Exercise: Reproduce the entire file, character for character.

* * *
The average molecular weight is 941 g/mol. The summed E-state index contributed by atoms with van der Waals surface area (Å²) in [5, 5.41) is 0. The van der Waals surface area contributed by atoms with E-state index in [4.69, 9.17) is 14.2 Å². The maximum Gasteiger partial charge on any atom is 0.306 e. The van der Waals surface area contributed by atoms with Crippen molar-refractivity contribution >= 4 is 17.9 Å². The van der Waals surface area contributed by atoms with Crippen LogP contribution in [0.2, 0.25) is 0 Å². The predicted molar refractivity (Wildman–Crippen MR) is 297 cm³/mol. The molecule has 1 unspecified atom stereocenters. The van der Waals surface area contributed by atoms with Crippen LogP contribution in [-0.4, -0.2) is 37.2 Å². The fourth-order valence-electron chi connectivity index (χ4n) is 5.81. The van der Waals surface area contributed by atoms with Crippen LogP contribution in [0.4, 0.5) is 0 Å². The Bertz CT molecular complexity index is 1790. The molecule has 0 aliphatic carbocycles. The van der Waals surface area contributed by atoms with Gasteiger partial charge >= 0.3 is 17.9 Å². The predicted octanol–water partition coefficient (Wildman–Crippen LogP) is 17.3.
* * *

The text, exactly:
The average molecular weight is 941 g/mol. The summed E-state index contributed by atoms with van der Waals surface area (Å²) in [5, 5.41) is 0. The van der Waals surface area contributed by atoms with E-state index in [4.69, 9.17) is 14.2 Å². The maximum Gasteiger partial charge on any atom is 0.306 e. The van der Waals surface area contributed by atoms with Crippen molar-refractivity contribution >= 4 is 17.9 Å². The van der Waals surface area contributed by atoms with Crippen LogP contribution in [0.2, 0.25) is 0 Å². The predicted molar refractivity (Wildman–Crippen MR) is 297 cm³/mol. The molecule has 1 unspecified atom stereocenters. The van der Waals surface area contributed by atoms with Crippen LogP contribution in [-0.4, -0.2) is 37.2 Å². The fourth-order valence-electron chi connectivity index (χ4n) is 5.81. The van der Waals surface area contributed by atoms with Crippen LogP contribution in [0.4, 0.5) is 0 Å². The Bertz CT molecular complexity index is 1790. The molecule has 0 aliphatic carbocycles. The van der Waals surface area contributed by atoms with Gasteiger partial charge >= 0.3 is 17.9 Å². The predicted octanol–water partition coefficient (Wildman–Crippen LogP) is 17.3.